Protecting the Chinese mainland and its territorial claims around the region are what Beijing calls “near seas defense.” China has assembled the world’s largest naval force. And now it’s working to make it formidable far from its shores. China’s ongoing naval expansion is the largest since World War II. The People’s Liberation Army Navy (PLAN) has amassed a large force of cruisers, destroyers, and amphibious ships, and built the country’s first two aircraft carriers, with a third on the way. In 2015, the People’s Liberation Army Navy (PLAN) had 255 battle force ships in its fleet, according to the US Office of Naval Intelligence (ONI). As of the end of 2020, it had 360, over 60 more than the US Navy, according to an ONI forecast.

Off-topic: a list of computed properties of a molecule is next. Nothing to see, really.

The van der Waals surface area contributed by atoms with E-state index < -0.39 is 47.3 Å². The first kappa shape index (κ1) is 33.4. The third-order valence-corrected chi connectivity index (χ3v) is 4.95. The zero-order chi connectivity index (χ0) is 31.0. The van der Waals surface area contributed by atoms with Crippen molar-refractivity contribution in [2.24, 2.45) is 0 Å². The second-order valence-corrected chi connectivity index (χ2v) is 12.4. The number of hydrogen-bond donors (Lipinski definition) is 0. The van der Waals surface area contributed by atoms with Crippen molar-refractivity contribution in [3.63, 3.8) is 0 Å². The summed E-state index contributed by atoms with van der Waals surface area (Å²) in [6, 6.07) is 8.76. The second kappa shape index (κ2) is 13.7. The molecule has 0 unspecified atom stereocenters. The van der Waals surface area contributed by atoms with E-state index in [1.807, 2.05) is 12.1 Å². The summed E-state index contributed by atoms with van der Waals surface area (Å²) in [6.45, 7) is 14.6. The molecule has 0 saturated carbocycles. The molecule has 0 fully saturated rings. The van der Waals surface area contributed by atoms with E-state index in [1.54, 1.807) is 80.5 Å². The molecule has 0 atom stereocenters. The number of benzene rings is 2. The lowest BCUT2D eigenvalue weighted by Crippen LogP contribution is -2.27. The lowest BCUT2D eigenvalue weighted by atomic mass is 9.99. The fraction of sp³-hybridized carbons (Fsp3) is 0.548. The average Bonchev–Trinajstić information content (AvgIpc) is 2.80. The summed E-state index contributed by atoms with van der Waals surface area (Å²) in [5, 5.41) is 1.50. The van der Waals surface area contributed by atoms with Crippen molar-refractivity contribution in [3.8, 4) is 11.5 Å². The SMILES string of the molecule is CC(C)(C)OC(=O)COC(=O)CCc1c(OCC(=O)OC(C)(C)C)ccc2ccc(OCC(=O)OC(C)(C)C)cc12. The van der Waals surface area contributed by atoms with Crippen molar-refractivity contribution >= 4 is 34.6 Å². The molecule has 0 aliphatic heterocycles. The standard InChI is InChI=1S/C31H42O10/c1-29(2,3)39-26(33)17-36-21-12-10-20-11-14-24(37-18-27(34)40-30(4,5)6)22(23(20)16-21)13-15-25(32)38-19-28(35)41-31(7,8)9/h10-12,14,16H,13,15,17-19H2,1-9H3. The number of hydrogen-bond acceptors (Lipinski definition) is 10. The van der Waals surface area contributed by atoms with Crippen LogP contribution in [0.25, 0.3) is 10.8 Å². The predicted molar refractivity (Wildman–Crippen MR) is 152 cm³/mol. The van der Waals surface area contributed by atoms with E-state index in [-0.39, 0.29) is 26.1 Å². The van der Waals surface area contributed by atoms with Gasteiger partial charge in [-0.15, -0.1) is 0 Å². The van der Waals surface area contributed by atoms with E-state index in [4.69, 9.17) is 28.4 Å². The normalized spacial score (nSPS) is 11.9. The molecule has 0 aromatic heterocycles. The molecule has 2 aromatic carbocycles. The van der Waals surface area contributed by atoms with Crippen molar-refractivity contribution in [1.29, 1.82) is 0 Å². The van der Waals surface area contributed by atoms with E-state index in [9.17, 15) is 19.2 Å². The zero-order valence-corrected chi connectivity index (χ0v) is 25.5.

China’s massive naval buildup coincides with it reinforcing its claims to almost all of the 3.3 million square-kilometer (1.3 million square-mile) South China Sea by building up tiny reefs and sandbars into man-made artificial islands heavily fortified with missiles, runways and weapons systems.

 

Japan has announced the acceleration of a warship-building program, hoping to construct two additional frigates each year to better enforce their claim on the East China Sea. Japan has been embroiled in a land dispute with China and Taiwan over several islands in the East China Sea since the 1970s, as reported by Sputnik News. President Donald Trump declared US support for the Japanese claim on Tuesday, February 14. “I just want everybody to understand and fully know that the United States of America stands behind Japan, its great ally, 100 percent,” said Trump in a joint statement with Prime Minister Shinzo Abe.